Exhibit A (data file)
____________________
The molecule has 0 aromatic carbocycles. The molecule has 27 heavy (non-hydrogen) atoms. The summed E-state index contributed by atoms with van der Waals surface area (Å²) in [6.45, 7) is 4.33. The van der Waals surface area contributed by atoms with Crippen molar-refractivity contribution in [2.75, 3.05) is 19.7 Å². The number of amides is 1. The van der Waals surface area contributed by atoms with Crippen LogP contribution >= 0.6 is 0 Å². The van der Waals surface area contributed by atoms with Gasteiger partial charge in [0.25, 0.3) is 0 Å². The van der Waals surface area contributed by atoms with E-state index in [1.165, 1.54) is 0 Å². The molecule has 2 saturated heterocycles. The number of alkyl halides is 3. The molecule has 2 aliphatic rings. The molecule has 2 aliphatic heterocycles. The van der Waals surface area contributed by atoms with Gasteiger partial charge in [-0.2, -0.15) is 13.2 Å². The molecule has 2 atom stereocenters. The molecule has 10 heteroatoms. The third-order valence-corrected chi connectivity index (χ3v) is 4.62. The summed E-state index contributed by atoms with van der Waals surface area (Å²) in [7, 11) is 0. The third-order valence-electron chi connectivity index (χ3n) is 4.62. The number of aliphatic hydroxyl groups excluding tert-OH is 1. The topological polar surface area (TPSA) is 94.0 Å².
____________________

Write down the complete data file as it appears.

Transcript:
The molecule has 0 aromatic carbocycles. The molecule has 27 heavy (non-hydrogen) atoms. The summed E-state index contributed by atoms with van der Waals surface area (Å²) in [6.45, 7) is 4.33. The van der Waals surface area contributed by atoms with Crippen molar-refractivity contribution in [2.75, 3.05) is 19.7 Å². The number of amides is 1. The van der Waals surface area contributed by atoms with Crippen LogP contribution >= 0.6 is 0 Å². The van der Waals surface area contributed by atoms with Gasteiger partial charge in [0.25, 0.3) is 0 Å². The van der Waals surface area contributed by atoms with E-state index in [1.165, 1.54) is 0 Å². The molecule has 2 saturated heterocycles. The number of alkyl halides is 3. The molecule has 2 aliphatic rings. The molecule has 2 aliphatic heterocycles. The van der Waals surface area contributed by atoms with Gasteiger partial charge in [-0.2, -0.15) is 13.2 Å². The molecule has 2 atom stereocenters. The molecule has 10 heteroatoms. The third-order valence-corrected chi connectivity index (χ3v) is 4.62. The summed E-state index contributed by atoms with van der Waals surface area (Å²) in [7, 11) is 0. The third-order valence-electron chi connectivity index (χ3n) is 4.62. The number of aliphatic hydroxyl groups excluding tert-OH is 1. The topological polar surface area (TPSA) is 94.0 Å².